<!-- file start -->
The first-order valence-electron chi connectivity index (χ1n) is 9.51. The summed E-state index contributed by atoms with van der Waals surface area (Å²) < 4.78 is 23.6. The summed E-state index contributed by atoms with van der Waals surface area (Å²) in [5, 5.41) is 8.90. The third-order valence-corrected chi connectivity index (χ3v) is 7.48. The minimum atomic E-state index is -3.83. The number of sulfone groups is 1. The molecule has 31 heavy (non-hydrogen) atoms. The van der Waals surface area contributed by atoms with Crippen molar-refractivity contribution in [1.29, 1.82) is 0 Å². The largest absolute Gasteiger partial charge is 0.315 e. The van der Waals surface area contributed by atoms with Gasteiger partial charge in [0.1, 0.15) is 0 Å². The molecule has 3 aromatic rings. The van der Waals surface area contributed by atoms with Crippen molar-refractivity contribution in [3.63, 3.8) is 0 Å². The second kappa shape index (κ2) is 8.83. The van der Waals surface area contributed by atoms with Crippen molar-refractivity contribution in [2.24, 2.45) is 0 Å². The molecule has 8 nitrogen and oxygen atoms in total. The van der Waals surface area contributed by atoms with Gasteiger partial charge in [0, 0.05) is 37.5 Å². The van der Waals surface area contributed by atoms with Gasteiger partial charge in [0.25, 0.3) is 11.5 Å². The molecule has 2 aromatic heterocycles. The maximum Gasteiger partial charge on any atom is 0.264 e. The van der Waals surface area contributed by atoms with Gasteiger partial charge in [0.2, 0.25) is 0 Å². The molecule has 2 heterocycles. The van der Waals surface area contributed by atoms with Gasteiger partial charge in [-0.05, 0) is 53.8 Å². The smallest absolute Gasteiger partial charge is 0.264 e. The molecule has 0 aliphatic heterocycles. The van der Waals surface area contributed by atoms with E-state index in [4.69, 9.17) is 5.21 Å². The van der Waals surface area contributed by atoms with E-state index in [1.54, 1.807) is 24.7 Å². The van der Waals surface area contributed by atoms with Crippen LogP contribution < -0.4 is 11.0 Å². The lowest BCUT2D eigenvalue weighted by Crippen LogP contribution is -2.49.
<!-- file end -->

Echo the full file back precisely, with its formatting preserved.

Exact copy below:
The first-order valence-electron chi connectivity index (χ1n) is 9.51. The summed E-state index contributed by atoms with van der Waals surface area (Å²) < 4.78 is 23.6. The summed E-state index contributed by atoms with van der Waals surface area (Å²) in [5, 5.41) is 8.90. The third-order valence-corrected chi connectivity index (χ3v) is 7.48. The minimum atomic E-state index is -3.83. The number of sulfone groups is 1. The molecule has 31 heavy (non-hydrogen) atoms. The van der Waals surface area contributed by atoms with Crippen molar-refractivity contribution in [1.29, 1.82) is 0 Å². The largest absolute Gasteiger partial charge is 0.315 e. The van der Waals surface area contributed by atoms with Gasteiger partial charge in [0.1, 0.15) is 0 Å². The molecule has 3 aromatic rings. The van der Waals surface area contributed by atoms with Crippen molar-refractivity contribution in [3.63, 3.8) is 0 Å². The second kappa shape index (κ2) is 8.83. The van der Waals surface area contributed by atoms with Crippen molar-refractivity contribution in [2.24, 2.45) is 0 Å². The molecule has 8 nitrogen and oxygen atoms in total. The van der Waals surface area contributed by atoms with Gasteiger partial charge in [0, 0.05) is 37.5 Å². The van der Waals surface area contributed by atoms with Gasteiger partial charge in [0.25, 0.3) is 11.5 Å². The molecule has 2 aromatic heterocycles. The maximum Gasteiger partial charge on any atom is 0.264 e. The van der Waals surface area contributed by atoms with Gasteiger partial charge in [0.2, 0.25) is 0 Å². The molecule has 2 heterocycles. The van der Waals surface area contributed by atoms with Gasteiger partial charge in [-0.05, 0) is 53.8 Å². The smallest absolute Gasteiger partial charge is 0.264 e. The molecule has 0 aliphatic heterocycles. The van der Waals surface area contributed by atoms with E-state index in [4.69, 9.17) is 5.21 Å². The van der Waals surface area contributed by atoms with E-state index in [1.54, 1.807) is 24.7 Å². The van der Waals surface area contributed by atoms with Crippen LogP contribution < -0.4 is 11.0 Å². The lowest BCUT2D eigenvalue weighted by Crippen LogP contribution is -2.49.